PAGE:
Posted By: kg5388 on 12/09/06 09:19am

please allways post the MODEL number and make sure on an onan you post the last letter of it as that is the spec letter of the genset

you realy need a load bank to set the governor for the full load settings

Before you adjust anything order a manual from onan or cause there are settings that if you adjust and get it wrong you will spend forever trying to correct it and just keep making it worse until you finally take it to the shop and spend a couple of hundred bucks when you can buy a $20.00 manual.
we tell the new guys at the shop if you feel the need to adjust this governor setting here or that governor setting there DON'T come get me because it can be a pain in the butt to fix

Posted By: 1146 on 12/31/05 09:01am

The new Onan RV GenSet line have changed from the old twin cylinder opposed engine coupled directly to the generator, to a new V-twin that belt drives the generator. The old 1800 = 60hz doesn't apply anymore.
The Gold is carbureted with mechanical governor control while the Platinum is fuel-injected and uses an electronic governor control.
Even though they are both voltage regulated, the frequency is still a function of generator/engine speed.
What you want is 60hz at full rated load - in this case, 5.5kw. At no-load you don't what to go above 63hz as a lot of your electrical appliances are frequency sensitive.
Make sure that the carb idle screw is not touching the throttle arm, than look at the governor arm coming out of the engine block, there is a governor spring and adjustment screw attached to it. By turning the screw in the direction that slackens to spring, you will reduce the no-load speed/freq. but make sure that the full-load frequency doesn't drop below 60hz.

Wayne & Phyllis Manning
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2005 Jeep Grand Cherokee 4x4

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Posted By: Tomj200 on 12/30/05 08:01pm

If I recall, the correct Hz speed is 60 +/- 5% which is 57 Hz to 63 Hz. Yours seems fine to me.

Posted By: MELM on 12/30/05 06:47pm

I learned another way to measure the gen frequency from posts a long time ago.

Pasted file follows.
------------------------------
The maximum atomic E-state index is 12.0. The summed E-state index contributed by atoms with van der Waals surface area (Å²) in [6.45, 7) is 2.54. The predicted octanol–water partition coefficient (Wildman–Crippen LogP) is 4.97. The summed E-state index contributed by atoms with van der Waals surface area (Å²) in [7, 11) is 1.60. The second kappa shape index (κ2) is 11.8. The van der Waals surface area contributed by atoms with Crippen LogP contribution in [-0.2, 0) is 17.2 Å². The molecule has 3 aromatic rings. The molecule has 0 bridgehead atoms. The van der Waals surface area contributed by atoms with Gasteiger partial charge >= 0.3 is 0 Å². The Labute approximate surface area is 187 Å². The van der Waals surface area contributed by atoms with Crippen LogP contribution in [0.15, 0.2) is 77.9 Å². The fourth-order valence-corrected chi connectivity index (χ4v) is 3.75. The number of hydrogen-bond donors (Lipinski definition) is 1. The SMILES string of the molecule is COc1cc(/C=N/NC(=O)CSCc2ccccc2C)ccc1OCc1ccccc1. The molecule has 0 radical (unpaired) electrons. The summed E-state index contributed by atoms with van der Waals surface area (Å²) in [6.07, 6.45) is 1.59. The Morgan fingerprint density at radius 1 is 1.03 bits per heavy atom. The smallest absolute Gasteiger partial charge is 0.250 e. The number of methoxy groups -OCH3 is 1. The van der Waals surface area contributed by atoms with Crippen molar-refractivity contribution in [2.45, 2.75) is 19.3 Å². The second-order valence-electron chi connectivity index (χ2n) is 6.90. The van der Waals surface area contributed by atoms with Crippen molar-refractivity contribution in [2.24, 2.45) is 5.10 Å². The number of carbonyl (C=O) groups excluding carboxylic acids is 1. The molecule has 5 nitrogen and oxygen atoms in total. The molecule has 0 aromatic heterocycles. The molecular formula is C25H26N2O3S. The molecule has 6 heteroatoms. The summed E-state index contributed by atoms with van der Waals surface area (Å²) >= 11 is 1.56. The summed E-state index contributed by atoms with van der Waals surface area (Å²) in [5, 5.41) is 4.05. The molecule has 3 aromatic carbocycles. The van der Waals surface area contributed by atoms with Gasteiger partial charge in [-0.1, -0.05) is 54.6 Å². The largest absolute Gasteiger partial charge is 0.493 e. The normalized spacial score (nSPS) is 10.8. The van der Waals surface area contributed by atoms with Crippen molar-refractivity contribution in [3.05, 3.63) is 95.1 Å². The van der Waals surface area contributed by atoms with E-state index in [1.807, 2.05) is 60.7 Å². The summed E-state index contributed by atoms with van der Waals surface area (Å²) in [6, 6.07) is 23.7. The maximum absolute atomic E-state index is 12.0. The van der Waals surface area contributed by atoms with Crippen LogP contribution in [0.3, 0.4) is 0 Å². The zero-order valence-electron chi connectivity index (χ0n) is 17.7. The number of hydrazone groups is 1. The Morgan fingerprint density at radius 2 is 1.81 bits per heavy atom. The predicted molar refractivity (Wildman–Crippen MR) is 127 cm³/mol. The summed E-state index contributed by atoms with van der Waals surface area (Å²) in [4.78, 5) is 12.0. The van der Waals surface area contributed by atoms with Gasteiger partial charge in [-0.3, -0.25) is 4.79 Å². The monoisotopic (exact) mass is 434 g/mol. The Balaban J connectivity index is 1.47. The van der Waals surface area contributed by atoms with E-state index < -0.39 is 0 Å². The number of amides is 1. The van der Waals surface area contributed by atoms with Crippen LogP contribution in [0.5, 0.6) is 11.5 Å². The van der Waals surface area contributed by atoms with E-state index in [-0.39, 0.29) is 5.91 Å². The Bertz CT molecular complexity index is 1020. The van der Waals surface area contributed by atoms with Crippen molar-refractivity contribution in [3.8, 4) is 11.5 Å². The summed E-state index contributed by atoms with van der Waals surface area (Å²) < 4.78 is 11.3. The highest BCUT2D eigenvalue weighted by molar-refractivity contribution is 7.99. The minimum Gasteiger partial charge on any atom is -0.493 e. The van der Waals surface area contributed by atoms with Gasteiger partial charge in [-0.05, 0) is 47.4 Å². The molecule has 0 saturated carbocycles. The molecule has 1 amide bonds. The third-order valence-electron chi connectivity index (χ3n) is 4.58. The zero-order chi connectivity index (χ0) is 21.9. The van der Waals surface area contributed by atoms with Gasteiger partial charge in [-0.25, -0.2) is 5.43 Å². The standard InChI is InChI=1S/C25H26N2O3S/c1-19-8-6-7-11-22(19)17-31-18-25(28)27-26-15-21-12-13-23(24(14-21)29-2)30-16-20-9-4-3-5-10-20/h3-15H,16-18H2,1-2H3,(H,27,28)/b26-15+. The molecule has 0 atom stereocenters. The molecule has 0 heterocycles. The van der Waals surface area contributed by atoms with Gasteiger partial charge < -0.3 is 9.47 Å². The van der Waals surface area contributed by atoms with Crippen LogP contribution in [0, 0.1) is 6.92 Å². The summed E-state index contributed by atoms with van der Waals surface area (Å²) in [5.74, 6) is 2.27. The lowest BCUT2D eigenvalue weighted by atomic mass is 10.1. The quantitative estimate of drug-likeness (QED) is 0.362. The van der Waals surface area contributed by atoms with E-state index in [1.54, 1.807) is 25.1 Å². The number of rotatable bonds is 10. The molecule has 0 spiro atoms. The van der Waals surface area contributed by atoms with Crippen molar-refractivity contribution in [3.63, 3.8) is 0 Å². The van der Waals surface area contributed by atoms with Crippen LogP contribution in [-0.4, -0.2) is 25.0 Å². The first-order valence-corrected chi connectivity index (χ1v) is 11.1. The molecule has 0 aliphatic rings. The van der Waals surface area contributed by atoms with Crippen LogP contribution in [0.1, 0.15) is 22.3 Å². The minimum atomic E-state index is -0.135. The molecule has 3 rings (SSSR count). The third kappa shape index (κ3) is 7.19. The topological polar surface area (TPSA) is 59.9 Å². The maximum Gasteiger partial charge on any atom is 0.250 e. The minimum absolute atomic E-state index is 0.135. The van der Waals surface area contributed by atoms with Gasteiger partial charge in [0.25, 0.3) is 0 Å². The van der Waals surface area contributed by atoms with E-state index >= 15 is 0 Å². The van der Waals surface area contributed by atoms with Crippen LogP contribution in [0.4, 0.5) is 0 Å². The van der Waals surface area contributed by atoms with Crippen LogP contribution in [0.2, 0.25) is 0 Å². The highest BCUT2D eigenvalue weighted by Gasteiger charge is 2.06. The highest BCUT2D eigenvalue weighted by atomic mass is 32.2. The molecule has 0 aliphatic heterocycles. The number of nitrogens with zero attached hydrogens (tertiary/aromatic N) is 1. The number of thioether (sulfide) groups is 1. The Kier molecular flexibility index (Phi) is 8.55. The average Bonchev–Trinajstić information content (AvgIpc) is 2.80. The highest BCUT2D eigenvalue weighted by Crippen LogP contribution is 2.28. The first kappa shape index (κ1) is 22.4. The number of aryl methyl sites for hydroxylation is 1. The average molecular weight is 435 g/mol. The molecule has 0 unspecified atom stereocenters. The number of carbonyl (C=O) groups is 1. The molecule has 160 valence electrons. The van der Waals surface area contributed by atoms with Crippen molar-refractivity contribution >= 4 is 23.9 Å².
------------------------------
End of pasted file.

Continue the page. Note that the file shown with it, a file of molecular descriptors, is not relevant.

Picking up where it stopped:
If you have an old AC powered clock with a second hand, it is dependent on the frequency. With the gen running, compare the second hand to your watch. If the clock does 61 seconds while the watch does 60 seconds, the gen frequency is 61 Hertz.

Some microwave ovens also use the AC power for their clocks. Ours has a "countdown timer" function, and I use it to check the gen. If it counts 60 seconds while my watch does 59, then the gen is 61 Hz.

Actually, I use 2 or 3 minutes to minimize the error in reading both...


Posted By: Generator Jim on 12/09/06 08:12am


IF your unit has an electronic governor, there is no setting other than the idle stop.

IF you have the two cylinder opposed piston engine, the first thing to check is the idle stop screw. It is at the top of the carb and the screw bears on the throttle lever cam. To set it, pull and hold the governor rod to slow the engine and turn the screw to get a reading of 100 volts or 55 Hertz. Putting some thread locker on the screw before adjusting will help hold it in the future.

IF a mechanical governor, there is a spring under the black cover that can be adjusted near the carburetor by a Phillips screwdriver. Loosen the spring to slow the unit down and tighten the spring to speed it up. The factory setting is 62.5 at no load and 58+ at full load. I would set the unit at 60 Hertz with the load you normally have on the unit.

IF you have the vertical 2 cylinder V engine, the settings are almost the same except they are on the front of the engine.

Listing the model number of your unit would have helped to get you more precise procedures.


Jim & Jane Latour
08 Chevy 3500HD, crew cab, dually, Duramax/Allison
Crossroads Cruiser CR305SK14, Onan 3.6KY
Retired AF CMS (E9) Power Generation and Onan RV genset Level III tech
Grand Strand Sams

Posted By: Mooseeye on 12/09/06 07:53am

In answer to the question about what kind of meter to use to read / adjust the genset frequency, ExTech makes several models that measure frequency, and most for under $100. I have an ExTech mini RangeMaster that I carry in my motorhome at all times.

Gary "Mooseeye" Burkett
'94 Winnebago Suncruiser


2013 Fleetwood Bounder 35K

Posted By: mr. ed on 12/30/05 04:54pm

skills4lou wrote:

What kind of frequency meter do you use to test this, and how much did you pay for it? I want to be able to check mine, but as far as I know my multimeter will only test for volts. Thanks!

EDIT: I guess today the search function is working for me. Found my answer. Looks like I'll be looking for a Kill a Watt soon.

You can also purchase an inexpensive Radio Shack Digital meter that not only reads frequency but also volts, amps and resistance. It will probably cost around $30 or so. If your frequency is just slightly off (by a few Hz) it won't make much difference except that any timing circuit (such as in the microwave oven) may run slighly off kilter. Shouldn't be enough to worry about, though (you may also note a little "waviness" on a TV picture, but again, it's not too intrusive or of any real importance).

Mr. Ed (fulltiming since 1987)
Life is fragile. Handle with prayer.

2007 Hitchhiker II LS Model 29.5 LKTG (sold)